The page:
Six Tips for Managing your Regulatory Content

Over the last century, globalization has driven a 4000% increase in international trade and prompted a rapid rise in the number of multinational (MNC) and transnational (TNC) corporations operating around the world. But companies operating in multiple countries must comply with rapidly changing local environment, health and safety (EHS) regulations such as OSHA in the U.S., the “Framework Directive” in the EU and JICOSH in Japan. In 2018, Enhesa covered 4,222 EHS regulatory developments from over 40 countries and 275 jurisdictions globally, an increase of 20% from 2017.

The short- and long-term costs (shut-downs, fines, litigation and tarnished brand) of non-compliance can be staggering. A recent Enhesa benchmarking survey of corporate EHS Executives found that:

  • 74 percent had incurred an enforcement action in the last five years
  • Two-thirds of the respondents had been issued regulatory fines up to $100k due to recent non-compliance. An additional 10 percent experienced fines in
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Four Considerations to Achieve Health and Safety Compliance

Over a series of three blogs we are going to examine how to achieve health and safety process excellence. There are three main objectives that EHS professionals must fulfill to achieve their health and safety goals: maintain compliance, anticipate and manage hazards, and improve safety culture.

Safety Compliance

This first blog is going to focus on the building blocks that create the foundation for maintaining safety compliance and engaging in continuous improvement. Some keys to achieving this objective are automating reports and document control to ensure consistency between departments and locations, tracking employee training as well as audits and corrective actions and automating compliance with various federal, state or province or local regulations.

Creating the Right Solution

Technology can assist your organization in maintaining all those records and help you ensure that your facility complies with local regulations. In fact, technology has become an essential tool in achieving process excellence … Read more...

Ask Enhesa Vol. 18 Intelex Special draft

Featuring contributions from Tjeerd Hendel-Blackford and Shannon Summers Enhesa; Kristen Duda and Jessica Sarnowski, Intelex  

Why do Intelex and Enhesa partner with each other? 

Enhesa and Intelex started working together back in 2013 as there were clear mutual benefits of partnering. On the one hand, Intelex is a market leading EHSQ software platform and enables clients to manage their EHS program in one central platform, including compliance with EHS laws. On the other hand, Enhesa is the global market leader in providing analysis of global EHS laws and regulations, packaged as “regulatory content.” This means there is no overlap in what both companies provide, but a lot of mutual benefits in working together to serve our mutual clients’ end goals – which is ultimately to look after the safety of their employees and the natural environment in which they operate. 

Another way to look at it is by taking the analogy of a CD or Cassette player (remember those?). In this example, Intelex … Read more...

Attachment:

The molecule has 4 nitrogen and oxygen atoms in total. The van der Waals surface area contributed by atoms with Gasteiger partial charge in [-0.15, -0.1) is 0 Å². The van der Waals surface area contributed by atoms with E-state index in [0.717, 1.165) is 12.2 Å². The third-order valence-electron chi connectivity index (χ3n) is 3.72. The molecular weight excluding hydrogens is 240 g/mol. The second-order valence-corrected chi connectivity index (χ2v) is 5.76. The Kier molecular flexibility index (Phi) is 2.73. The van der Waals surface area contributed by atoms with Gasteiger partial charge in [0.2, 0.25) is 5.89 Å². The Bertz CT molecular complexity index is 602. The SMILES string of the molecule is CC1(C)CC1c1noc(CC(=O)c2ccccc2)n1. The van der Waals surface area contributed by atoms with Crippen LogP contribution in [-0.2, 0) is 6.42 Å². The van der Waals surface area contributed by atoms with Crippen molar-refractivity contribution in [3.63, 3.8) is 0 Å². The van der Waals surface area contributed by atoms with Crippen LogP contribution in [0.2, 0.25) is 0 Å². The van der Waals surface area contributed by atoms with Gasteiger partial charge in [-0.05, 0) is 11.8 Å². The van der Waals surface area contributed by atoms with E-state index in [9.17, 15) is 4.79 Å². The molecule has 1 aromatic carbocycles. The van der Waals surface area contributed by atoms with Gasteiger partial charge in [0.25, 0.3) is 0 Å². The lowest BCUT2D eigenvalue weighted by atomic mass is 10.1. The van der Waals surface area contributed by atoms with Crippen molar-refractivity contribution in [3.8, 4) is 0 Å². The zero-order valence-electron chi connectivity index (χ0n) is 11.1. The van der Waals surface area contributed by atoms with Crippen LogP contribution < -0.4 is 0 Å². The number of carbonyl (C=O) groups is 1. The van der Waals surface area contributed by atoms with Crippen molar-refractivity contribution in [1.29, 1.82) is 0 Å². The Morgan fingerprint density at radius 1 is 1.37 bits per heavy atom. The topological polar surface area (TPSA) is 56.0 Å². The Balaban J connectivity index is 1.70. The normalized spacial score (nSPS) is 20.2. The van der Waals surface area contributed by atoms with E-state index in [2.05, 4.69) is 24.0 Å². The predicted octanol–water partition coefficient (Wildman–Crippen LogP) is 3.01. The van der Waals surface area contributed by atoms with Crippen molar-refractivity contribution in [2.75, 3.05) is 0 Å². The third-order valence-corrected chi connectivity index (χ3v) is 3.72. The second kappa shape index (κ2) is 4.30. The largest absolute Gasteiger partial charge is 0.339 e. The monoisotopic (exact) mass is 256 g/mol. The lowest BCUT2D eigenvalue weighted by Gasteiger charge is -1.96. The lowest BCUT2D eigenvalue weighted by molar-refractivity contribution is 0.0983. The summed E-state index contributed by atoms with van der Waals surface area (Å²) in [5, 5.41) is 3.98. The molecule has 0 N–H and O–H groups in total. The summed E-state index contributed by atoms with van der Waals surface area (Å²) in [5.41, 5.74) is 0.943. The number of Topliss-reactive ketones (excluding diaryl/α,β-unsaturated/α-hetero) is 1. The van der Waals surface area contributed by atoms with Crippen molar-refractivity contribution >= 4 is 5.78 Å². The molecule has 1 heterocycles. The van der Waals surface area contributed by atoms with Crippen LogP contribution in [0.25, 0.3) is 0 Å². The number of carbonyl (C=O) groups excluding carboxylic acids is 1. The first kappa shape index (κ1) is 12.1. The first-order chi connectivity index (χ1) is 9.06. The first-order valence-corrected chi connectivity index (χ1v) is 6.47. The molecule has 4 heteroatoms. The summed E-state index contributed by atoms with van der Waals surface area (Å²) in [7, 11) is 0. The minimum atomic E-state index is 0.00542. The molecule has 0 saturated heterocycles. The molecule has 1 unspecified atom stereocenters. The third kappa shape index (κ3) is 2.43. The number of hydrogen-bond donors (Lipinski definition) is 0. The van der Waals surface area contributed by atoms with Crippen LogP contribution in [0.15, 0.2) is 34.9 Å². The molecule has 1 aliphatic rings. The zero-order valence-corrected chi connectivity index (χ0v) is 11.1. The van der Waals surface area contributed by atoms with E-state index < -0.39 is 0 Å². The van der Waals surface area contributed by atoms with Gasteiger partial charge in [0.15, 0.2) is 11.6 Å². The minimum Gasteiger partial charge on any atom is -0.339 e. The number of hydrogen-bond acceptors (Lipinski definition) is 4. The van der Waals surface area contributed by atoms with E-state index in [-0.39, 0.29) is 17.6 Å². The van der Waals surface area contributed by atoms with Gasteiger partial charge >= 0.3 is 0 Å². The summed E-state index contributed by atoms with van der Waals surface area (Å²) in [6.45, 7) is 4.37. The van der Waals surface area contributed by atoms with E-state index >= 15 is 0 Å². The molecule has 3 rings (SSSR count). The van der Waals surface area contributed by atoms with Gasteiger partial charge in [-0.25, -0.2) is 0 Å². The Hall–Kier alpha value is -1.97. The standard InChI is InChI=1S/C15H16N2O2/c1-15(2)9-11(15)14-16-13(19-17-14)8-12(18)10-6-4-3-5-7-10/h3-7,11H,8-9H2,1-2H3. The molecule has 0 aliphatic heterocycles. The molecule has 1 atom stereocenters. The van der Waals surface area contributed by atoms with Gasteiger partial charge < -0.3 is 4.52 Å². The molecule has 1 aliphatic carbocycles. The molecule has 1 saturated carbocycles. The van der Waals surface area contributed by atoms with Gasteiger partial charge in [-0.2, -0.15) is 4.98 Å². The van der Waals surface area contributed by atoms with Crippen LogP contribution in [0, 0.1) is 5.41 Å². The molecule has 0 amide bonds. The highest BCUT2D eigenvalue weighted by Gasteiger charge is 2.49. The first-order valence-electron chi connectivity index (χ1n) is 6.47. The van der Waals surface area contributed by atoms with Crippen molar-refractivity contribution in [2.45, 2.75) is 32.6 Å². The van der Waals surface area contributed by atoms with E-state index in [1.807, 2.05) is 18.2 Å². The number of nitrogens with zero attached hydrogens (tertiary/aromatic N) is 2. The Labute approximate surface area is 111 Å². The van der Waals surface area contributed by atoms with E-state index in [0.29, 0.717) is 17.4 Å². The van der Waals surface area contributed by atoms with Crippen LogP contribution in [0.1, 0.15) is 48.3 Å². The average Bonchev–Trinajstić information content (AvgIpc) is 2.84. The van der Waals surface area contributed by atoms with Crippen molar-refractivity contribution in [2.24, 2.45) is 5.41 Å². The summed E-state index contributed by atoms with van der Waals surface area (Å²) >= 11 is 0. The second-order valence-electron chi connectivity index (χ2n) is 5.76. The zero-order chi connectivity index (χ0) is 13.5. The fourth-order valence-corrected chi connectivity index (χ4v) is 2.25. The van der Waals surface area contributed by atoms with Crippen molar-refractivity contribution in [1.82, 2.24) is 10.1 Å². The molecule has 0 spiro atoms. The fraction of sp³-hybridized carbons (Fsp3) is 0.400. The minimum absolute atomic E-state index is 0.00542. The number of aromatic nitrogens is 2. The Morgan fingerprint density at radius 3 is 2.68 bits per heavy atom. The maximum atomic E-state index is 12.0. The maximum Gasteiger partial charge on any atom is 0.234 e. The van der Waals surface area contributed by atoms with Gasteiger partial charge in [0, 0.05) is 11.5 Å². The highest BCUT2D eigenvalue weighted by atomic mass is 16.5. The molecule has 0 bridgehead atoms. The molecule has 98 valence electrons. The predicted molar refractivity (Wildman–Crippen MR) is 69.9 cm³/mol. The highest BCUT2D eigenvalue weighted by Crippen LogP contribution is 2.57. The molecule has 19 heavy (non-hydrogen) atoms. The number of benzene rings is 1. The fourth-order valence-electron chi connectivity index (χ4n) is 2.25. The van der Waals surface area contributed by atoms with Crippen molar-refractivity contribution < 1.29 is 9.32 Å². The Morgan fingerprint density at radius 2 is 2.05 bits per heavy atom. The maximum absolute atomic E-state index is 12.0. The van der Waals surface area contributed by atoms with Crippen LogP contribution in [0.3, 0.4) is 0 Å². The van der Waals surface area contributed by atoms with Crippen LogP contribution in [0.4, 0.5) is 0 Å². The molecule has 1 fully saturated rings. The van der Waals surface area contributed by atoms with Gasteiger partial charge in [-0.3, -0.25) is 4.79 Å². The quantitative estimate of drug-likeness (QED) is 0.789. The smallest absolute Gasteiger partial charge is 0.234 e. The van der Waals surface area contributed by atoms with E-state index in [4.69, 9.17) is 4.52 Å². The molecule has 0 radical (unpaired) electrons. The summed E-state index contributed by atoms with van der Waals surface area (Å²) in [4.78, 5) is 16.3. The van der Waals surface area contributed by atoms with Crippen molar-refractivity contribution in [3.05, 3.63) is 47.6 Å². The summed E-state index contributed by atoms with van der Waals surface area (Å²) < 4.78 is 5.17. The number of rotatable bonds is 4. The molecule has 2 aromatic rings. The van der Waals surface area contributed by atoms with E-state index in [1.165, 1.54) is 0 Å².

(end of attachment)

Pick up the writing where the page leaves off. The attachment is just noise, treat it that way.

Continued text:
Peloton Thinking May Drive EHSQ Teams to the Finish Line of Compliance

The Tour de France and EHS management would, at first glance, seem to have little in common.

When I was first introduced to the concept of the “peloton,” a word that describes the clustered formation of cyclists in a road race, I was a bit surprised. This is a tactic used by cyclists to save energy and work as a team to win a race. But it raised a fundamental question in my mind: why would a competitor forego individual success in a race?

A peloton moves along as a bunched-up group with each rider continually making slight adjustments in response to the things that adjacent riders do, particularly the leader of the pack. Road racing is very much a team sport, so with the peloton, riders individually apply tactics to achieve success for the team. Team members might ride in a formation that shields their principal rider from … Read more...

Finding the Best EHS Solution for Your Business: 10 Questions for Buying EHS Compliance Software

Many organizations are discovering that EHS regulations are becoming increasingly complex. Businesses that operate in a global environment must contend with regulations that are unique to every jurisdiction. The regulations for each jurisdiction can be extremely complex, and when those requirements are added to the requirements for all the other jurisdictions in which the business operates, EHS compliance can become overwhelming and almost impossible to manage.

Environmental compliance solutions can be the solution to navigating this overwhelming complexity. They can help organizations keep track of the regulations in different jurisdictions, organize their data, and make fact-based decisions that fulfill their compliance obligations without burning through both human and financial resources.

But once an organization has decided to implement an environmental compliance solution, where should they start? What are some of the questions they should ask? In a new webinar, Intelex Global Compliance Content Lead Jessica Sarnowski identifies 10 questions every Read more...